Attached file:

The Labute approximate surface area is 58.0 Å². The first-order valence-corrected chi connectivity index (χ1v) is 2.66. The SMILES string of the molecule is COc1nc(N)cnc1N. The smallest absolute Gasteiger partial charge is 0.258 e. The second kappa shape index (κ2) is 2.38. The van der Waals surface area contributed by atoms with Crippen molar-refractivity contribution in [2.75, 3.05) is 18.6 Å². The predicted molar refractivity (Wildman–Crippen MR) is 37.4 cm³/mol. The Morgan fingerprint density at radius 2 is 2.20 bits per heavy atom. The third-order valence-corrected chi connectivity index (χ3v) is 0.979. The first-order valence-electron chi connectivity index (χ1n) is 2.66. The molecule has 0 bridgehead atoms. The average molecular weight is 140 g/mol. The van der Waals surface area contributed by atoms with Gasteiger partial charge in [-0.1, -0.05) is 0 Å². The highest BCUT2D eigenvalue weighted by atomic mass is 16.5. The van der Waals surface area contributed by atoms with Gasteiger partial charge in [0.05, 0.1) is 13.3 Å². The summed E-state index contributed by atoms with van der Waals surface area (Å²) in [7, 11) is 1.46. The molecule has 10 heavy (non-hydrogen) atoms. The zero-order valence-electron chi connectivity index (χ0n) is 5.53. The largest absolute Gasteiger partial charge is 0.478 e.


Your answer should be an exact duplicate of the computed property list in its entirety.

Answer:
The Labute approximate surface area is 58.0 Å². The first-order valence-corrected chi connectivity index (χ1v) is 2.66. The SMILES string of the molecule is COc1nc(N)cnc1N. The smallest absolute Gasteiger partial charge is 0.258 e. The second kappa shape index (κ2) is 2.38. The van der Waals surface area contributed by atoms with Crippen molar-refractivity contribution in [2.75, 3.05) is 18.6 Å². The predicted molar refractivity (Wildman–Crippen MR) is 37.4 cm³/mol. The Morgan fingerprint density at radius 2 is 2.20 bits per heavy atom. The third-order valence-corrected chi connectivity index (χ3v) is 0.979. The first-order valence-electron chi connectivity index (χ1n) is 2.66. The molecule has 0 bridgehead atoms. The average molecular weight is 140 g/mol. The van der Waals surface area contributed by atoms with Gasteiger partial charge in [-0.1, -0.05) is 0 Å². The highest BCUT2D eigenvalue weighted by atomic mass is 16.5. The van der Waals surface area contributed by atoms with Gasteiger partial charge in [0.05, 0.1) is 13.3 Å². The summed E-state index contributed by atoms with van der Waals surface area (Å²) in [7, 11) is 1.46. The molecule has 10 heavy (non-hydrogen) atoms. The zero-order valence-electron chi connectivity index (χ0n) is 5.53. The largest absolute Gasteiger partial charge is 0.478 e.